By Marcel Schot, the Netherlands
How does Fernando Alonso's record this year compare to the past? What happened in the British Grand Prix of 1982, and what happened 26 years ago this week? Marcel Schot brings the answers and more anecdotes on the tenth round of the season
Just when Fernando Alonso seemed on the verge of collapsing, the Spaniard returned to form - after two non-results, he scored his fifth win of the season. When we look back at 2005, nobody will see the two non-results - what they will see is five wins in the first ten races. The last driver not called Michael Schumacher to win five races in a full season was Mika Hakkinen back in 1999.
If we look at number of laps led so far, it's a more balanced fight between Alonso and Kimi Raikkonen. With 239 for the Renault driver and 224 for his rival, there are just 15 laps between the two.
While Ferrari are having a difficult season, reliability isn't the main thing that's different from last year. The Italian team have once again put in the most race kilometers; with 5346 they are slightly ahead of Toyota and Jordan. Of course the missing of the United States Grand Prix by the Michelin teams played a key part in this, and in the list of kilometers per race we only find the Scuderia in fourth place behind Toyota, McLaren and Sauber.
Team 2005 2004 2005 race Ferrari 5346 10745 (1) 534.6 (4) Toyota 5229 8994 (6) 581.0 (1) Jordan 5158 8387 (8) 515.8 (5) McLaren 4964 8566 (7) 551.6 (2) Sauber 4931 9953 (2) 547.9 (3) Williams 4604 9759 (3) 511.6 (6) Renault 4428 9572 (4) 492.0 (7) Red Bull 4268 8321 (9) 474.2 (8) Minardi 3808 7855 (10) 380.8 (10) BAR 3202 9321 (5) 457.4 (9)
It's clear that Toyota, Jordan and McLaren really worked on the thing that mattered last season, while BAR on the other hand are really taking a fall.
In 1982 the British Grand Prix was the second race of the season for Patrick Tambay. Ferrari had hired the Frenchman as a replacement for the deceased Gilles Villeneuve. Two weeks prior to the British Grand Prix, Tambay had made his debut with the team in Zandvoort, qualifying sixth and finishing eight in the almost sacred number 27 car.
At Brands Hatch qualifying proved to be a lot more difficult than at Zandvoort. In both sessions the Frenchman clocked the eleventh fastest time but, with different drivers ahead of him, he ends up thirteenth on the grid. However, the worrying thing is the distance behind his teammate Didier Pironi - the 1.7 seconds of the first session got down to 1.1 seconds in the second one and 1.4 seconds overall. Tambay was only a short distance behind Championship leader John Watson, though. Nearly two seconds ahead, Keke Rosberg took his first pole position.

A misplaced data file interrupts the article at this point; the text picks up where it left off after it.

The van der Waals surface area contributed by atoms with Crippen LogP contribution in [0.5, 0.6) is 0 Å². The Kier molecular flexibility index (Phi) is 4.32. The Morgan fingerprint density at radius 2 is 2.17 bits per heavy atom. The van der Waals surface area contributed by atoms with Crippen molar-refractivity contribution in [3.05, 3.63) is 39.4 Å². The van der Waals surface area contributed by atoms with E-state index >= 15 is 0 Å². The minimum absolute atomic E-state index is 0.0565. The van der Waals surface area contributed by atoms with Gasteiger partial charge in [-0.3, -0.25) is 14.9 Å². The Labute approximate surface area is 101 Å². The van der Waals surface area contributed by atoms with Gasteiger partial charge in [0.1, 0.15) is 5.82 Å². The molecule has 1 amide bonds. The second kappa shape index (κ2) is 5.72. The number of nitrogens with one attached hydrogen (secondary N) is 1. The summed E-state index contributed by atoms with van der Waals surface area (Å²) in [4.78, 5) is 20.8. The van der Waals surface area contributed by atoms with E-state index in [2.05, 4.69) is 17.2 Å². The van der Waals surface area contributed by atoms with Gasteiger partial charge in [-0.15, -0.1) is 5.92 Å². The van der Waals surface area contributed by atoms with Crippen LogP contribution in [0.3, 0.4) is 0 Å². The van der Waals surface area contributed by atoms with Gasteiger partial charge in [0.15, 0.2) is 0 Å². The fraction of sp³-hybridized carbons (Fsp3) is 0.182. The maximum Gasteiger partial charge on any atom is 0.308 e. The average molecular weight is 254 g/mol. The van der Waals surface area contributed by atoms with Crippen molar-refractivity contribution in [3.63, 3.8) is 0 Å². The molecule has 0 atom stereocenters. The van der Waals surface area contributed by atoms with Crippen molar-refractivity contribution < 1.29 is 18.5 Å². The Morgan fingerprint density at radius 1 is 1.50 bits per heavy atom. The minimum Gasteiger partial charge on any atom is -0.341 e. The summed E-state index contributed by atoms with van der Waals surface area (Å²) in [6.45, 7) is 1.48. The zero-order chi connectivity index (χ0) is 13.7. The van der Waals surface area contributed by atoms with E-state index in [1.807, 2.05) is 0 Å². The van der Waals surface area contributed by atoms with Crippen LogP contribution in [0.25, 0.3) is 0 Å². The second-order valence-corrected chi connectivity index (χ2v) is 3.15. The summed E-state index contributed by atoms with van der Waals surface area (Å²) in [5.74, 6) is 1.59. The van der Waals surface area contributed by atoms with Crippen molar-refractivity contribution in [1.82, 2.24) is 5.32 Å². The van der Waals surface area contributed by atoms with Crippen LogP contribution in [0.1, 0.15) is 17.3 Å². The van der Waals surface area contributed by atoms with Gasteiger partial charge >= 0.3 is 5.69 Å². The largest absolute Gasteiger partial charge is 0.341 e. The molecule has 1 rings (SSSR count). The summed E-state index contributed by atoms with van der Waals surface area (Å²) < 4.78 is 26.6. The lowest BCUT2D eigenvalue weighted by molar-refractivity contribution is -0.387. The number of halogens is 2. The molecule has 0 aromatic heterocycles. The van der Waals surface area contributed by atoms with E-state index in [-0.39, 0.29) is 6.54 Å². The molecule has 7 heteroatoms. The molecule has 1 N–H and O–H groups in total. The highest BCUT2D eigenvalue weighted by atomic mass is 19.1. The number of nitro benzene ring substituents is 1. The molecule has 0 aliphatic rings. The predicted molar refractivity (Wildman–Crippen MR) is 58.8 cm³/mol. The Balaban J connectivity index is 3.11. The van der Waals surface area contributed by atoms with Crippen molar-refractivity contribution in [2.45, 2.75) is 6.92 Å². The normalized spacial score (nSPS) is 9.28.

In the race Tambay began his march up the field before the start - as Keke Rosberg's engine stalled on the grid, the Finnish Williams driver saw his pole position go up in smoke without even moving. Number two on the grid, Brabham driver Riccardo Patrese, also helplessly stood on the grid as his car's gearbox failed to cooperate. The end result was a crash which eliminated not only Patrese, but also Rene Arnoux in the Renault and Toleman driver Teo Fabi, who were unable to avoid him.
Tambay steered clear of the mayhem and also made his way past John Watson in the McLaren; despite this both the Toleman driver Derek Warwick and Alfa's Bruno Giacomelli leapfrogged him, holding him back in eleventh place.
In the fifth lap Tambay gained another two spots as he passed Giacomelli while Tyrrell driver Michele Alboreto pitted. With Rosberg chasing Tambay, Nelson Piquet retired from the lead after only ten laps - the Williams driver was by far faster and soon overtook the Ferrari driver. However, only a few laps later the Finn was back behind Tambay after a pitstop for a rear wing and fresh tyres.
Now Tambay was in his rhythm and managed to find a way past Renault driver Alain Prost. Shortly after having done so, he showed that the yellow car had been holding him back all the time. Tambay soon went half a second per lap faster than he had while behind Prost, now tucked him behind Andrea de Cesaris in the Alfa. Meanwhile Williams driver Derek Daly made his necessary pitstop, promoting Tambay to sixth place.
After 41 laps Tambay was presented with fifth position when Derek Warwick's drive train broke. Until that point, the Briton had been sensationally second behind the unleashed Niki Lauda. Five laps later Tambay finally found a way past the stubbornly fighting de Cesaris and into fourth place. More so than after passing Prost, it immediately was obvious exactly how much the Alfa driver had been in the way of the Ferrari - the lap after having passed de Cesaris, Tambay's time was a full second faster! However, the driver on the final podium position was Elio de Angelis in the Lotus, who was a massive 18 seconds ahead.